Did this make sense when you rehearsed it in your head? Anyways, I'm sorry for my understandable outburst. Yes, that was a non-apology.
Doom Marine said:
Oh my, was that a passive-aggressive compliment on my debating skills?
The assertive pricks bit was aimed at economists in general, who often believe their own lie: that their simplified models based on very basic maths describe human society closely enough to be able to project trends way too far into the future, when they can't even come up with reliable patterns of the past. Then, with a straight face, they present us crap like the Laffer Curve. Psychohistory as portrayed in Foundation will take us a little more time than that.
So there truly is a fuzzy filter that shaves the data down to something representable. The data set can be manipulated to fit the expected results with an arbitrary cutoff threshold like this. This isn't pure math anymore and "useful data analysis" is heavily dependent on interpretation.
Popular addresses are implicated as the ones used by bots for high-frequency trading. Suppose I have one bitcoin and transferred them repeatedly one million times between two bots in an exchange, say Huobi, the transaction rate would then be over-represented via fake volume, and now the practical bitcoin volume is one million more than it should've been. Defining the threshold of a popular address would diminish this play and better represent legitimate transactions in light of useful data analysis.
Also I assume even these quick operations have to be verified by several miners. What happens if many people decide to go speculative with short term bitcoin rates, as is usual with fiat currencies and stock? Won't bots overload the entire operations with requests? We already know there's a fixed limit to how many operations can be done per second.
Wait, does this also mean that one can stage a terrorist attack on the entire infrastructure by having a botnet and moving btc around in bogus operations? There's already a non-negligible waiting period before your transaction is processed, this could go through the roof under a concentrated DDOS.
Don't trivialize. You can use log graphs to show exponential growth, but as Looper and me mentioned, you can't use it to prove correlations, because your precision is shot to hell at high orders. Your graph shows how on average the two progressions correlate, but the squared one's variance is smoothed out in a log scale while in reality it grows exponentially. You can use the representation, but not that way.
Bitcoin's network effect has always experienced exponential growth during its 5-year lifespan. When dealing with exponential growth, logarithmic graphs are almost always used to filter out the noise of day-trading and delineate magnitudes of growth in a scalable manner, this is statistics 101 material.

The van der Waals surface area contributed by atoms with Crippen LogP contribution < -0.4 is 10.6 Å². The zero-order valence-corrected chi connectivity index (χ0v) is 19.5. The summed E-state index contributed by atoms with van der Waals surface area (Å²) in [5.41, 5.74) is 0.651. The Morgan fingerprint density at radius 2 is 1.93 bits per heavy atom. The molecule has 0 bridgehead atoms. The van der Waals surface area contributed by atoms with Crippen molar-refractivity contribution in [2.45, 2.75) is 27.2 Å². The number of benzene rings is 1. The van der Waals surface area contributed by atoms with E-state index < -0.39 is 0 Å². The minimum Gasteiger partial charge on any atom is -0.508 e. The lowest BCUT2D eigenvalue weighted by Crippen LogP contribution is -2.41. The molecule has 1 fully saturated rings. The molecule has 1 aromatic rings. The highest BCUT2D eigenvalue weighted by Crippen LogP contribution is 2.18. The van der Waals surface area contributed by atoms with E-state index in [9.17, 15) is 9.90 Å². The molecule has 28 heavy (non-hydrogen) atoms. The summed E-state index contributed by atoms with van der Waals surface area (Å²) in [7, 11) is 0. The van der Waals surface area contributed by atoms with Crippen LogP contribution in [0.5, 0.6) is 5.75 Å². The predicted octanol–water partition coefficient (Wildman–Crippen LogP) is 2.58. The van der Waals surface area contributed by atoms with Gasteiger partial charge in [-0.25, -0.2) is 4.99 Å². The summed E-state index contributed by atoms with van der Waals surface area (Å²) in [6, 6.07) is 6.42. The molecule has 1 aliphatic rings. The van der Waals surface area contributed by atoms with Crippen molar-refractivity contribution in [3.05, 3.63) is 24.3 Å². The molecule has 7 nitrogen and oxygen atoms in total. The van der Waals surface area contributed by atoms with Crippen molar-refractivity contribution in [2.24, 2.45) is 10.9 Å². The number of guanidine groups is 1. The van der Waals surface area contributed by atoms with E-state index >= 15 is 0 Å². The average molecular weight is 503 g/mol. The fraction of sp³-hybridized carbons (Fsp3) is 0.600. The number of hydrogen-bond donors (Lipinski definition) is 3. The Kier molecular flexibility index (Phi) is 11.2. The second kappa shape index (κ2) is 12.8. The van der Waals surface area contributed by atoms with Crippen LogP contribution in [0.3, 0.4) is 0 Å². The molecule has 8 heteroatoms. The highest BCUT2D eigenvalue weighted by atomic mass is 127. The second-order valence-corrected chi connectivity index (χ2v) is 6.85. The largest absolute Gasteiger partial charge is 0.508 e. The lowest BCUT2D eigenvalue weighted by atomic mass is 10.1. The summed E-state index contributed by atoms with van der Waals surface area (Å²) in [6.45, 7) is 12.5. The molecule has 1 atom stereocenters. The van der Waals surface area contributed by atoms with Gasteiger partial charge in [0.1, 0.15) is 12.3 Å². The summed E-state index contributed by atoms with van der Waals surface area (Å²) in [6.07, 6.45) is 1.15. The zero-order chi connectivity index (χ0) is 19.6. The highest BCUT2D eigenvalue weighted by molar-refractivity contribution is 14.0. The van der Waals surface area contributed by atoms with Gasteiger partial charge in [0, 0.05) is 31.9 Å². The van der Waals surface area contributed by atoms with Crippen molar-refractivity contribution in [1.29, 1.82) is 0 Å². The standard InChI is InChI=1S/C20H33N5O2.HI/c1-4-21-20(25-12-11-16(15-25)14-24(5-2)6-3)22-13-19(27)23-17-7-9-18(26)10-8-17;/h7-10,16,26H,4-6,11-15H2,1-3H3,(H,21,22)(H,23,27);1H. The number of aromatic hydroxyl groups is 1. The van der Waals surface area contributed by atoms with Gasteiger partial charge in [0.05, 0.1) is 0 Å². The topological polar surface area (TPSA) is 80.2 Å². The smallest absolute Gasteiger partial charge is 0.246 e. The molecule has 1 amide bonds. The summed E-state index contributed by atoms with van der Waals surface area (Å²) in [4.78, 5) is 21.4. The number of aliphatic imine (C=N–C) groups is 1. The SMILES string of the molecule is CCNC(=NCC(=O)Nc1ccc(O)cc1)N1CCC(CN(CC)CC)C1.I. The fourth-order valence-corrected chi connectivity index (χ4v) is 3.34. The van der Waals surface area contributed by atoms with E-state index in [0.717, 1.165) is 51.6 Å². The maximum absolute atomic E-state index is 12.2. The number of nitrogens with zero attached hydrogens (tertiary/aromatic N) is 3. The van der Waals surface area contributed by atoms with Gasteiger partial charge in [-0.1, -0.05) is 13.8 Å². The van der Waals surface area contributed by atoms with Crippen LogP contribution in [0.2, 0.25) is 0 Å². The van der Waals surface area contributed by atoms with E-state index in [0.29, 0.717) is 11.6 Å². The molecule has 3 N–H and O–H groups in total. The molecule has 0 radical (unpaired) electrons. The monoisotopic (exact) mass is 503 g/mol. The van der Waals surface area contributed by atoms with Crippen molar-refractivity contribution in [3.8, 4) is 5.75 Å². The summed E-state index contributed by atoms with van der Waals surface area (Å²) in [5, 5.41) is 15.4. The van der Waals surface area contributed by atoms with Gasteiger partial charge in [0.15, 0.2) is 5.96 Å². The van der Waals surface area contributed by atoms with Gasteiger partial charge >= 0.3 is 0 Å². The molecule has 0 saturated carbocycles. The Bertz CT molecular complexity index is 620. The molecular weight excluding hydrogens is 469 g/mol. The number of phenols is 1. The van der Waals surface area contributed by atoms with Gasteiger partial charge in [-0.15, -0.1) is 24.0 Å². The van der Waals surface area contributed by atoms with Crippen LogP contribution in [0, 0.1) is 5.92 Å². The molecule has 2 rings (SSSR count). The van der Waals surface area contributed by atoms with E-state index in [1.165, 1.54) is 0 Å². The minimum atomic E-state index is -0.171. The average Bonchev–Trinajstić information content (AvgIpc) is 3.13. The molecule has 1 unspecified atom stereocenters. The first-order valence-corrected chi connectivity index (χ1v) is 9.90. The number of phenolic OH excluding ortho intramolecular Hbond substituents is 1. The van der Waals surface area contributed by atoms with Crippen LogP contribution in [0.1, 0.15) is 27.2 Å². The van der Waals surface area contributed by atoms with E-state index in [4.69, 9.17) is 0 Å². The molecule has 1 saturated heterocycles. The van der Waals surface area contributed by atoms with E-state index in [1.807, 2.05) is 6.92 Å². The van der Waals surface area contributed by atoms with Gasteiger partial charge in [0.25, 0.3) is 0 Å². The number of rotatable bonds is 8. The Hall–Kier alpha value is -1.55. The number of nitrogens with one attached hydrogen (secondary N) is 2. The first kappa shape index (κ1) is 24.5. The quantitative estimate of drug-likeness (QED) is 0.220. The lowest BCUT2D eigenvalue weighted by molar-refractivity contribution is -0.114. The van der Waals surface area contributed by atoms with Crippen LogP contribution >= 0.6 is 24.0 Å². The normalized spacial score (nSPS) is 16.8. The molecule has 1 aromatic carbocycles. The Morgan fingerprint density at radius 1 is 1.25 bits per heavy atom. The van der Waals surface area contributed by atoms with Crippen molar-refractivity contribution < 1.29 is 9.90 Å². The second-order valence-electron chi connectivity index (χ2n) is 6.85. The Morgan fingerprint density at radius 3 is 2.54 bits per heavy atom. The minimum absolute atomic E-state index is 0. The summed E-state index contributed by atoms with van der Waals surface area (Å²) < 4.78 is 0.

While your answers are not unintelligent, they're cherry-picking only what you feel comfortable to answer and cast an idealistic haze over valid issues, which makes an intelligent, civil discourse highly annoying. And you definitely know this.
While your questions are not unintelligent, they are delivered in an accusatory manner that makes it hard to have a intelligent, civil discourse. I think you know this.
Maybe you two should get married. At a university. With Richard Dawkins reading your vows. My previous outburst was mainly triggered by this bit. How arrogant and pompous do you have to be to attribute yourself with intellectual rigor and honesty? How is that any better than my snarky insults of the fanatic bitcoin followers?
Notice that while Fraggle and I disagree on matters, because of our intellectual rigor and honesty, we are able to develop a progressive dialogue in which we can agree to disagree.
On the other hand, this made me laugh. I'm a huge Kelly's Heroes fan and I admit, I've been hitting you with them negative waves all this time.
Rather than focusing on what the chart has wrong, it might be more useful to ask what it got right or what interesting questions it poses. I understand that it makes some pretty concrete fairly near term predictions about bitcoins which may be falsifiable, — and hey, making a falsifiable prediction would put it ahead of a lot of things.
Me being a dick doesn't make my arguments any less valid and nor does using pseudo-sophisticated science-like lingo make your arguments any more right. Gotta deal with facts.
"Ah ha! it cannot work, I've found the flaw!" Right on. It's certainly invigorating to attempt to poke holes in someone's argument without putting in due intellectual rigor and without checking if one is asking even valid questions in the first place.
Right back at you, buddy. If it's a protocol, a math, you cannot use Metcalfe's Law on it, because it deals with networks. And in those, nodes (people) interact. The barriers are there, whether they've manifested themselves yet or not. Checkmate, atheists.
But to answer your question: bitcoin is a protocol, a math... it has no practical language or societal barriers, so that formula you stumbled upon doesn't apply here.
The article uses speculative claims. It was your link that introduced us to it. I'm pointing out how shallow it is. Don't insult me at parts where my objections are thoroughly justified.
So why are you complaining about wikipedia articles to me anyway? Be honest with yourself. You come off pretty immature.
I've never attacked Metcalfe's law, but the dodgy way you interpret it and superimpose it over an arbitrary graph. That is anything but rigorous, but mostly it is just yelling "these graphs don't lie" to a Shakira melody.
Metcalfe's law is mathematical and certainly verifiable, if you are good at math. Sounds to me like an excuse to try to find a random, opportunistic argument to try to debunk my point without doing the heavy mental lifting.